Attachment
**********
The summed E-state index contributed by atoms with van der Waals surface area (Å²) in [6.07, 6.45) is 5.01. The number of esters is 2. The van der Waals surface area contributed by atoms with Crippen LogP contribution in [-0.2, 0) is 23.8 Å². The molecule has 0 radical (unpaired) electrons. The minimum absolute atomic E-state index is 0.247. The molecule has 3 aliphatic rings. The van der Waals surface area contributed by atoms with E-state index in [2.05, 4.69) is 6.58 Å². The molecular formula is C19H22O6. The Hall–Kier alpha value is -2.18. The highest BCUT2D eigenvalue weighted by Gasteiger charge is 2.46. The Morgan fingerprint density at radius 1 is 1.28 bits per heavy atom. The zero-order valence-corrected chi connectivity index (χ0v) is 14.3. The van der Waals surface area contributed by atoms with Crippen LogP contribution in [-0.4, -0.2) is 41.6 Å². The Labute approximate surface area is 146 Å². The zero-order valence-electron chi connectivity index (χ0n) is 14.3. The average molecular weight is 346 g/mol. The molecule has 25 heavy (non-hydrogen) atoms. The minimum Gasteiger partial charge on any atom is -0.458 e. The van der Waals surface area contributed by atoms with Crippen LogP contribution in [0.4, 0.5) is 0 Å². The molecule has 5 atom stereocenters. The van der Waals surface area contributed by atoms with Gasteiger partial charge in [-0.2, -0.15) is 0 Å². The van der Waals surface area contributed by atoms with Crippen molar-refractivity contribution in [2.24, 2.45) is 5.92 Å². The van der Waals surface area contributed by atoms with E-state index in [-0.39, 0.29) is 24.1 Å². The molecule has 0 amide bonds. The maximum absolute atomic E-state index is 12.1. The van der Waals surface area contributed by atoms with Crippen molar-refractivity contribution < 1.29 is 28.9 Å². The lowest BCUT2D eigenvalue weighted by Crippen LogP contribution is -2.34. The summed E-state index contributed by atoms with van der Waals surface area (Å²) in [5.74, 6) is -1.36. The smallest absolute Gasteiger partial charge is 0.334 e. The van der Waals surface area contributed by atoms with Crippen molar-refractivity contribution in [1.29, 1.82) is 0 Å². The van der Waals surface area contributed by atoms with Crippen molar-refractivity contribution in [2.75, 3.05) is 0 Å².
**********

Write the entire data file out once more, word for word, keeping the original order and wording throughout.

The summed E-state index contributed by atoms with van der Waals surface area (Å²) in [6.07, 6.45) is 5.01. The number of esters is 2. The van der Waals surface area contributed by atoms with Crippen LogP contribution in [-0.2, 0) is 23.8 Å². The molecule has 0 radical (unpaired) electrons. The minimum absolute atomic E-state index is 0.247. The molecule has 3 aliphatic rings. The van der Waals surface area contributed by atoms with E-state index in [2.05, 4.69) is 6.58 Å². The molecular formula is C19H22O6. The Hall–Kier alpha value is -2.18. The highest BCUT2D eigenvalue weighted by Gasteiger charge is 2.46. The Morgan fingerprint density at radius 1 is 1.28 bits per heavy atom. The zero-order valence-corrected chi connectivity index (χ0v) is 14.3. The van der Waals surface area contributed by atoms with Crippen LogP contribution in [-0.4, -0.2) is 41.6 Å². The Labute approximate surface area is 146 Å². The zero-order valence-electron chi connectivity index (χ0n) is 14.3. The average molecular weight is 346 g/mol. The molecule has 25 heavy (non-hydrogen) atoms. The minimum Gasteiger partial charge on any atom is -0.458 e. The van der Waals surface area contributed by atoms with Crippen LogP contribution in [0.4, 0.5) is 0 Å². The molecule has 5 atom stereocenters. The van der Waals surface area contributed by atoms with Gasteiger partial charge in [-0.2, -0.15) is 0 Å². The van der Waals surface area contributed by atoms with Crippen molar-refractivity contribution in [2.24, 2.45) is 5.92 Å². The van der Waals surface area contributed by atoms with E-state index in [-0.39, 0.29) is 24.1 Å². The molecule has 0 amide bonds. The maximum absolute atomic E-state index is 12.1. The van der Waals surface area contributed by atoms with Crippen molar-refractivity contribution < 1.29 is 28.9 Å². The lowest BCUT2D eigenvalue weighted by Crippen LogP contribution is -2.34. The summed E-state index contributed by atoms with van der Waals surface area (Å²) in [5.74, 6) is -1.36. The smallest absolute Gasteiger partial charge is 0.334 e. The van der Waals surface area contributed by atoms with Crippen molar-refractivity contribution in [1.29, 1.82) is 0 Å². The van der Waals surface area contributed by atoms with Crippen molar-refractivity contribution in [2.75, 3.05) is 0 Å².